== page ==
Kosovo veterans jailed for war crimes witness intimidation
published : 18 May 2022 at 16:45
THE HAGUE: A war crimes court in The Hague jailed two Kosovo former separatist fighters to four-and-a-half years on Wednesday for intimidating witnesses, in its first verdict over Kosovo's 1990s independence war from Serbia.
Hysni Gucati and Nasim Haradinaj, the head and the deputy head of a group of veterans from the Kosovo Liberation Army (KLA), were found guilty of revealing the details of hundreds of witnesses after receiving classified files from the court.
The two men, who were arrested in September 2022, called witnesses "traitors, spies and collaborators" in a bid to scare them off testifying to the Netherlands-based Kosovo Specialist Chambers, the court found.
"This judgment clearly paints those acts for what they are: criminal and not patriotic," presiding judge Charles Smith said as he handed down the sentences at the high-security court.
"The message of the accused to these witnesses was: now that everyone knows who you are, no one can protect you."
The time the men have already served in detention since their arrest will be deducted from the sentence, Smith said. They were also fined 100 euros each.
Gucati and Haradinaj, who had denied the charges, listened to the judgment through headphones and stood to be sentenced.
They were found guilty on five counts including intimidating witnesses and violating the secrecy of the court and cleared of one charge of "retaliation".
The Kosovo Specialist Chambers operates under Kosovo law but is based in the Netherlands to shield witnesses from intimidation in Kosovo, where former KLA commanders have long dominated political life.
The court has issued war crimes charges against several senior members of the KLA, an ethnic Albanian guerrilla group that waged a 1998-99 independence struggle against Serbia.
They include Kosovo's former president Hashim Thaci, who resigned after being indicted.
- 'Traitors, spies, collaborators' -
Gucati and Haradinaj were arrested by heavily armed EU police in a raid on the veterans' headquarters Pristina in September 2020 and sent to The Hague for trial.
The veterans' association said it had received anonymous packages of the court's confidential files including information about protected witnesses and upcoming indictments.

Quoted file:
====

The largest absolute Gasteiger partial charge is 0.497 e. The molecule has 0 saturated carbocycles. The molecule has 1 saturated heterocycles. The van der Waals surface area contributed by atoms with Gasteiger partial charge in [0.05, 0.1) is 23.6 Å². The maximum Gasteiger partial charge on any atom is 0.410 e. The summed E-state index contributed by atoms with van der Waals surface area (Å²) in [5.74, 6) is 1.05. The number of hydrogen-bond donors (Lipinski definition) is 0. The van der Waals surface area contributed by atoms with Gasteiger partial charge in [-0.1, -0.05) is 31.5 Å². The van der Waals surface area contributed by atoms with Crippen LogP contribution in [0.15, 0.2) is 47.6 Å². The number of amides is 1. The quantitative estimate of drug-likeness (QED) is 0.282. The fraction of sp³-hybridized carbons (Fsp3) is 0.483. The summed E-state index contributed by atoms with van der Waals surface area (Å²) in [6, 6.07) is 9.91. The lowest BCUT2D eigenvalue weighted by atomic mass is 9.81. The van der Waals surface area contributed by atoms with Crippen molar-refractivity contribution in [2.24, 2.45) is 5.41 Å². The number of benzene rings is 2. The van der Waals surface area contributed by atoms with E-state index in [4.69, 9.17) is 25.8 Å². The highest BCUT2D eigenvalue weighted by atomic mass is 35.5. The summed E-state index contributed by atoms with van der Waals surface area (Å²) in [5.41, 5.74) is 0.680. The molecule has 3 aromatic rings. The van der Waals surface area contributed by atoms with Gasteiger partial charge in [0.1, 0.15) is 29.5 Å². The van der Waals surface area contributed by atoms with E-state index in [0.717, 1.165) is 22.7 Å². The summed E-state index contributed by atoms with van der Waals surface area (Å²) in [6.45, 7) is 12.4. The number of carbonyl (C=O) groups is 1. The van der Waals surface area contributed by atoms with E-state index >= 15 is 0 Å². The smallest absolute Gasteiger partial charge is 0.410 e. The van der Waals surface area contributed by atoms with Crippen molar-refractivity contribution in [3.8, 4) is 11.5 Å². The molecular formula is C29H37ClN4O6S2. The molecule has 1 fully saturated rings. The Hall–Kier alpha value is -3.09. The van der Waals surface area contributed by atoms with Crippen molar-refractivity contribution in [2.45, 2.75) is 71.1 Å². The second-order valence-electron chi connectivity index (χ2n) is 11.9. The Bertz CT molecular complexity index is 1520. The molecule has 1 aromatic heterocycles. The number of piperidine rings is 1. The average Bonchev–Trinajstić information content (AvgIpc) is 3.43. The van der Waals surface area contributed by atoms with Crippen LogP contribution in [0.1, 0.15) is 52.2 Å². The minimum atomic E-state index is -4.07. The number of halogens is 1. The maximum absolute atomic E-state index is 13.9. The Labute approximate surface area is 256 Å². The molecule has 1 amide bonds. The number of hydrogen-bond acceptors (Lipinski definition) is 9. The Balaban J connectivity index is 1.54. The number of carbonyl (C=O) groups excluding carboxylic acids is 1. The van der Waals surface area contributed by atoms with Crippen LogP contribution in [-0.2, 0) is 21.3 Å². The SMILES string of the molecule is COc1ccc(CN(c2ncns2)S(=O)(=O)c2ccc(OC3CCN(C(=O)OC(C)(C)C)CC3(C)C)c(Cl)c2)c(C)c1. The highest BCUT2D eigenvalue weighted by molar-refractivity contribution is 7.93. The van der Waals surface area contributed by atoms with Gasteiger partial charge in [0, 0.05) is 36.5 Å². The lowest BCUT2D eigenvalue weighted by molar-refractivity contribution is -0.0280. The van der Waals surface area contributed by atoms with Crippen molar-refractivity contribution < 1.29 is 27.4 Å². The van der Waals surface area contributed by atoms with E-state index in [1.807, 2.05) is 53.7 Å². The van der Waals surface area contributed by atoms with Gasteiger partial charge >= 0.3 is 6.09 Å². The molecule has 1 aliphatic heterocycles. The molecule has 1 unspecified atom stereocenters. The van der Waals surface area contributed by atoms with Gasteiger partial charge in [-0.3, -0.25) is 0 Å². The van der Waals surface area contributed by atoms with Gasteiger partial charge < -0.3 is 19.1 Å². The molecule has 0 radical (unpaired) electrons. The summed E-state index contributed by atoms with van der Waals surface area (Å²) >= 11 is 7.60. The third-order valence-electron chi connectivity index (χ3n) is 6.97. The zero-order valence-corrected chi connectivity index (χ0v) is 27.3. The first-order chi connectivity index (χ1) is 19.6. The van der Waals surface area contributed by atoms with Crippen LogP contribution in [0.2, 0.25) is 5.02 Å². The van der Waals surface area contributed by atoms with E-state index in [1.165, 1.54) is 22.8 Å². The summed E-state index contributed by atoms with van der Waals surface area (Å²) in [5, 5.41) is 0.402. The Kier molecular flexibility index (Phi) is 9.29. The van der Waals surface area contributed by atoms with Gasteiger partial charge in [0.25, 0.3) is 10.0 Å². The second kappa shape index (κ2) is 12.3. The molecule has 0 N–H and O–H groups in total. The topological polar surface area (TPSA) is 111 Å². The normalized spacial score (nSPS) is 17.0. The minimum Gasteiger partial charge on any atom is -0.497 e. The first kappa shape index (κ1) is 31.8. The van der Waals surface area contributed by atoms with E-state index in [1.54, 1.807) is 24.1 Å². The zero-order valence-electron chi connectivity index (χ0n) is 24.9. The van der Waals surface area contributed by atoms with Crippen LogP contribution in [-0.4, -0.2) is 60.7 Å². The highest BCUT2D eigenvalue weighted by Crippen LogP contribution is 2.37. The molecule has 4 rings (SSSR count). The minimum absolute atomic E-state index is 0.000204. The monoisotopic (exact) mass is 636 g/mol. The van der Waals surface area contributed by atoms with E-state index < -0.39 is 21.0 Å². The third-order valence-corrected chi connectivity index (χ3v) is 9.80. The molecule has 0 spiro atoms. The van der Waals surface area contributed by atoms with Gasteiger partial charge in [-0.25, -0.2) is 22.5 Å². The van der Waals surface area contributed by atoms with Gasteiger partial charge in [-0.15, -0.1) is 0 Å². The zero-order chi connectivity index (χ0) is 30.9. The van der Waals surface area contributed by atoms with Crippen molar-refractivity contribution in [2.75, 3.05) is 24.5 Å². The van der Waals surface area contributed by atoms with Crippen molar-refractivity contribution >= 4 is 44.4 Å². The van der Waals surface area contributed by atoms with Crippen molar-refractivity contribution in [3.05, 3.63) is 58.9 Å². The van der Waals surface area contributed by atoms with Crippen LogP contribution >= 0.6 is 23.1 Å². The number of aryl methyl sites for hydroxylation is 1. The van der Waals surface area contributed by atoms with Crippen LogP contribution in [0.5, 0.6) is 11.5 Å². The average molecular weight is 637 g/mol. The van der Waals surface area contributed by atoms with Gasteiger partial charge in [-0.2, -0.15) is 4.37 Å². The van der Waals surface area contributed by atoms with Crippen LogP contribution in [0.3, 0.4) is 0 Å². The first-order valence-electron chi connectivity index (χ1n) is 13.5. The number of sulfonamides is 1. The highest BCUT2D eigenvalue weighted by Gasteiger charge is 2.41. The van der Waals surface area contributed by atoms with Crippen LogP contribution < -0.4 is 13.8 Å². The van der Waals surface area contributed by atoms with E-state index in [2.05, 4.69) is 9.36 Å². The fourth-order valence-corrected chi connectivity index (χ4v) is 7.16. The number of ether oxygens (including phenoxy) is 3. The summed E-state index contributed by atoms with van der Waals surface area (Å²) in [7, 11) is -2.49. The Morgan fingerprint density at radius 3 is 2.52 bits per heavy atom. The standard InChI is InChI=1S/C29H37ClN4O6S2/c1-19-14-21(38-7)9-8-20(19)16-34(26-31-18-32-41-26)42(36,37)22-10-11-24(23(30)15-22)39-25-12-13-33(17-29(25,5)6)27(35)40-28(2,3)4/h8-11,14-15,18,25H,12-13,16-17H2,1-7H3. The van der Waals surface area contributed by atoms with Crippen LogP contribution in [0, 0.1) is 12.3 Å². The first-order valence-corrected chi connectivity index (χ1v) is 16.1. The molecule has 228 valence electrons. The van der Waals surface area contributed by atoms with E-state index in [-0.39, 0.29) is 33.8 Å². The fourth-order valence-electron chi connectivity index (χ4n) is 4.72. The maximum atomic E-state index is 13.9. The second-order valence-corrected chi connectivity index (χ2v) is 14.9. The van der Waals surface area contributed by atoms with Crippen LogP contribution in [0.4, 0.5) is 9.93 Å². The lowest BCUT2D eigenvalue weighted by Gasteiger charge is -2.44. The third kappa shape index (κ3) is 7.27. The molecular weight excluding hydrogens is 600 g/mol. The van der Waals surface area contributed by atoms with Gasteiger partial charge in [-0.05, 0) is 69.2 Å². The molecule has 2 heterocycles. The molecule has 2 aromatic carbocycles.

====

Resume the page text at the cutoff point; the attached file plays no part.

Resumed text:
Judges said Gucati and Haradinaj received three batches of classified information from the court and revealed them during three press conferences between September 7 and 25, 2020.
They also handed out the information to journalists and gave interviews, the judges said.
"These acts took place in a climate of witness intimidation," judge Smith said.
"The accused referred to witnesses and potential witnesses using derogatory and threatening language, calling them traitors, spies, collaborators."
The court is investigating claims that the Kosovo rebels waged a campaign of revenge attacks on Serbs, Roma and ethnic Albanian rivals during and after the war.
Thaci -- the rebels' former political chief -- was accused by prosecutors of being "criminally responsible for nearly 100 murders".
He pleaded not guilty when he appeared in court in November 2020.
Another former commander, Salih Mustafa, compared the court to Nazi Germany's Gestapo secret police when he appeared in the dock in September last year.
Many KLA veterans fiercely oppose the tribunal's mandate, defending their "just" liberation war against Belgrade's oppression of Kosovo's ethnic Albanian population.
The conflict left 13,000 people dead, mainly ethnic Albanians, and saw several top Serbian politicians and generals later jailed for war crimes.
Tensions between Belgrade and Pristina have remained high.
Serbia as well as its powerful allies China and Russia still do not recognise Kosovo's 2008 independence declaration, which has been recognised by more than 100 countries.